Oil on panel, 47.2 x 38.6 cm


The Hague, Mauritshuis Royal Cabinet of Paintings


Christ Presented to the People

Drypoint (eighth state), 358 x 455 mm


Amsterdam, Rijksmuseum


The Holy Family

Oil on canvas, 117 x 91 cm


Saint Petersburg, State Hermitage Museum


Ecce Homo

Oil on paper attached to canvas, 54.5 x 44.5 cm


London, National Gallery


Simeon in the Temple

Oil on panel, 60.9 x 47.8 cm


The Hague, Mauritshuis Royal Cabinet of Paintings


Christ and the Woman taken in Adultery

Oil on panel, 83.8 x 65.4 cm


London, National Gallery


The Stoning of Saint Steven

Oil on panel, 89.5 x 123.6 cm


Lyon, Musée des Beaux Arts


Saint Peter in Prison

Oil on panel, 59.1 x 47.8 cm


Jerusalem, Israel Museum


Lamentation at the Foot of the Cross

Oil on paper attached to panel, 31.9 x 26.7 cm


London, National Gallery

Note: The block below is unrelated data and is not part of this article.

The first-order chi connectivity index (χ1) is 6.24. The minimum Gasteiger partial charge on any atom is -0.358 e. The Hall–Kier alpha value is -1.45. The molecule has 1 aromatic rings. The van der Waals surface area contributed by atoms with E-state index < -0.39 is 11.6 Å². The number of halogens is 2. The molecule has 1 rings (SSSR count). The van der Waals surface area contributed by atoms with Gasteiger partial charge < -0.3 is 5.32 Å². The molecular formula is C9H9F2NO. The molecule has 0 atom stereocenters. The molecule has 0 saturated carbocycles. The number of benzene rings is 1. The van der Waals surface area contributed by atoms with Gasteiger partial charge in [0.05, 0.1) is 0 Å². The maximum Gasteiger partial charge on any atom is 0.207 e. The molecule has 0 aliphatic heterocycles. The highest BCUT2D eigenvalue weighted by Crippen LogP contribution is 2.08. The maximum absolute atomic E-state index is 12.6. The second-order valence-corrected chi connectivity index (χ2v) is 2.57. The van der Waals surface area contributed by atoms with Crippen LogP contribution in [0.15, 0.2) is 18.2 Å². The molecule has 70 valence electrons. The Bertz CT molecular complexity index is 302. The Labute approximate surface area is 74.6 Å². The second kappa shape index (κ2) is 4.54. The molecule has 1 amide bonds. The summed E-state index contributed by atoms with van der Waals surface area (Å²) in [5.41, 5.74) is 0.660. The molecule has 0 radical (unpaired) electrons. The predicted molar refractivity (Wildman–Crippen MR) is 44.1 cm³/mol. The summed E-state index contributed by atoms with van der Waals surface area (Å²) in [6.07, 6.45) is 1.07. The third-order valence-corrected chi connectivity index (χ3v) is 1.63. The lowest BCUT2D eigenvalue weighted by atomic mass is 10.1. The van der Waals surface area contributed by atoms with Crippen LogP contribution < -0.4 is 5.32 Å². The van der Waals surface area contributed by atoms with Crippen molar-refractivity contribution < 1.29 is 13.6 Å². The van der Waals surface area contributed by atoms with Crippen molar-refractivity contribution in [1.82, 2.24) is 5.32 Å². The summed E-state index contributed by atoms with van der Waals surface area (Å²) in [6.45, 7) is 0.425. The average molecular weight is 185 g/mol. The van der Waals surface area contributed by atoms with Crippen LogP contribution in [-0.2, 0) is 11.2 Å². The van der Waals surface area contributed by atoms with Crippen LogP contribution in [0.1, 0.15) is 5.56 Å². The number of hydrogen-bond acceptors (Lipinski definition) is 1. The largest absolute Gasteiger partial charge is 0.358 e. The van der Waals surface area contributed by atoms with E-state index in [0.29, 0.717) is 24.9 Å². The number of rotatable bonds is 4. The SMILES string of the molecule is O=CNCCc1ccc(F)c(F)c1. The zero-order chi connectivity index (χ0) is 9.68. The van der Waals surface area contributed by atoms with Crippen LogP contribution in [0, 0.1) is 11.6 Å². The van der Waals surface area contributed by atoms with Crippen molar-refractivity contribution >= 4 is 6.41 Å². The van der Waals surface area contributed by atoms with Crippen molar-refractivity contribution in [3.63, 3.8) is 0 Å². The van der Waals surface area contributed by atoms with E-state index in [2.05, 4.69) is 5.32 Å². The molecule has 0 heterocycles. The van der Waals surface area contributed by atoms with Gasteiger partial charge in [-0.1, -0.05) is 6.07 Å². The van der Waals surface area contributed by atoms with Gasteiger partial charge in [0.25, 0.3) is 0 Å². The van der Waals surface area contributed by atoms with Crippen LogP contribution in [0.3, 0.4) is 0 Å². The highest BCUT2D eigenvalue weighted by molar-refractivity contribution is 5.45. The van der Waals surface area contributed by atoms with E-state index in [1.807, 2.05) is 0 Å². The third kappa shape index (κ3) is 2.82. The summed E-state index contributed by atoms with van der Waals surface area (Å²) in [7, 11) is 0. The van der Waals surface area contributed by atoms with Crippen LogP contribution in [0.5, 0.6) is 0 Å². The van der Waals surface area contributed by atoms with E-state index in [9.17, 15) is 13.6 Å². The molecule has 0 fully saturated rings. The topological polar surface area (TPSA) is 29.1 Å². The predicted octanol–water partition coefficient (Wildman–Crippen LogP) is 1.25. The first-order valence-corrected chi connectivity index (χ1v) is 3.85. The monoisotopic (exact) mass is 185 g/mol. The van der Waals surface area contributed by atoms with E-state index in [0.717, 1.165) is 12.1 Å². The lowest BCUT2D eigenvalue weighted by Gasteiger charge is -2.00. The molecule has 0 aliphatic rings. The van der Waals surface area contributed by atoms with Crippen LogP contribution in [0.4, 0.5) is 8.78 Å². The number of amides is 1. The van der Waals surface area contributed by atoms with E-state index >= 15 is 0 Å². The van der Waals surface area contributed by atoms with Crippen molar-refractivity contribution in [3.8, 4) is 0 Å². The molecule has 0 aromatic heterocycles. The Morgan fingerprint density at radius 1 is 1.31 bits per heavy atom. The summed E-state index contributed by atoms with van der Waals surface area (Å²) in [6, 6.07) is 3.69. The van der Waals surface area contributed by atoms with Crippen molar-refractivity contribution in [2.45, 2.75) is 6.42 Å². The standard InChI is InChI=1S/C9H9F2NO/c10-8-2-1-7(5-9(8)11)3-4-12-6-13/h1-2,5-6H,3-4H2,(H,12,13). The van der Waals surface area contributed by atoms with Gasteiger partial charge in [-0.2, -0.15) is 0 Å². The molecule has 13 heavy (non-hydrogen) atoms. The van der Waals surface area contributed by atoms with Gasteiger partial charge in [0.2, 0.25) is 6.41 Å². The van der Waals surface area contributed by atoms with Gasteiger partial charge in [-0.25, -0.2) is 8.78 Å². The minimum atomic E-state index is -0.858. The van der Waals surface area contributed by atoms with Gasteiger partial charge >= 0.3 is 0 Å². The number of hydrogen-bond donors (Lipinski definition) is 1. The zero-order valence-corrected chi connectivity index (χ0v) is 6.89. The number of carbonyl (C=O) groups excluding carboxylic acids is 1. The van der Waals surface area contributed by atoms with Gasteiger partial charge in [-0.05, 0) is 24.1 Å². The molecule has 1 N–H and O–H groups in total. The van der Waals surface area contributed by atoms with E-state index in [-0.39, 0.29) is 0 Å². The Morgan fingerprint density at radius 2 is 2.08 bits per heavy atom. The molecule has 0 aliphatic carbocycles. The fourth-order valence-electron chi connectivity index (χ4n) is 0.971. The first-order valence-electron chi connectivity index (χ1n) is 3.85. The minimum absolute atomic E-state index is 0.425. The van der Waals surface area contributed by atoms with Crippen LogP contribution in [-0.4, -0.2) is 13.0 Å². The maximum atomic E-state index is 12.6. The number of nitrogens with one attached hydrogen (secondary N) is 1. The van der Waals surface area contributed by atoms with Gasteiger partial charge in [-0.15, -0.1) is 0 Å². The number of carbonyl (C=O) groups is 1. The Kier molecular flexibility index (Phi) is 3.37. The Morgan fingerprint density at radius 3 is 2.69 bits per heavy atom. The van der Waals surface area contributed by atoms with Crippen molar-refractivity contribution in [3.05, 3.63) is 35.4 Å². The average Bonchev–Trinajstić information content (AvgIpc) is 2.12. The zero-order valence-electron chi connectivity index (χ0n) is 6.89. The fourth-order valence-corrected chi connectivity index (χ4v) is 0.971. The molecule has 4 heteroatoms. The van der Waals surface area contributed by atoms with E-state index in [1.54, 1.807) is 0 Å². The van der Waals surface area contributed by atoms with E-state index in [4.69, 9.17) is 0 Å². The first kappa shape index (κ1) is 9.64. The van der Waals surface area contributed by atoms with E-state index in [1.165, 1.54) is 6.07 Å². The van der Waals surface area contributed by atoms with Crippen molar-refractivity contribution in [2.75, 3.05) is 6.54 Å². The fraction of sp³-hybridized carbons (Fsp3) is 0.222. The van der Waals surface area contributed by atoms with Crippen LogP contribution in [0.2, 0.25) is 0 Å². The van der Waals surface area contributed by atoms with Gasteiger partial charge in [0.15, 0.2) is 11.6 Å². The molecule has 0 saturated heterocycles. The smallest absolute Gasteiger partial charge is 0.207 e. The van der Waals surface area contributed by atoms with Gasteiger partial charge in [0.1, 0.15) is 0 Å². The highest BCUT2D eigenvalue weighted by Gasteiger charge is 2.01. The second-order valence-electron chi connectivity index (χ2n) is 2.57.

Oil on panel, 25 x 21.5 cm

ca. 1650-1652

Berlin, Staatliche Museen Preussischer Kulturbesitz, Gemäldegalerie


The Circumcision

Oil on canvas, 56.5 x 75 cm


Washington DC, National Gallery of Art



Oil on canvas, 127 x 97.5 cm


New York, The Metropolitan Museum of Art


Samson and Delilah

Oil on canvas, 206 x 276 cm


Frankfurt, Städelsches Kunstinstitut und Städtische Galerie


Young Woman at her Toilet

Oil on canvas, 108 x 92 cm

Ca. 1633

Ottawa, The National Gallery of Canada


Christ healing the Sick (the Hundred Guilder Print)

Drypoint and engraving, 278 x 388 mm

Ca. 1648

Amsterdam, Rijksmuseum



Oil on canvas, 142 x 142 cm


Paris, Musée du Louvre


The Marriage of Samson

Oil on canvas, 126.5 x 175.5 cm


Dresden, Gemäldegalerie


The Apostle Bartholomew

Oil on canvas, 122.7 x 99.7cm


San Diego, CA, The Timken Museum of Art


Belshazzar’s feast

Oil on canvas, 167.6 x 209.2 cm


London, National Gallery


The Burial of Christ

Oil on canvas, 92.6 x 68.9 cm

Ca. 1636-39

Munich, Alte Pinakothek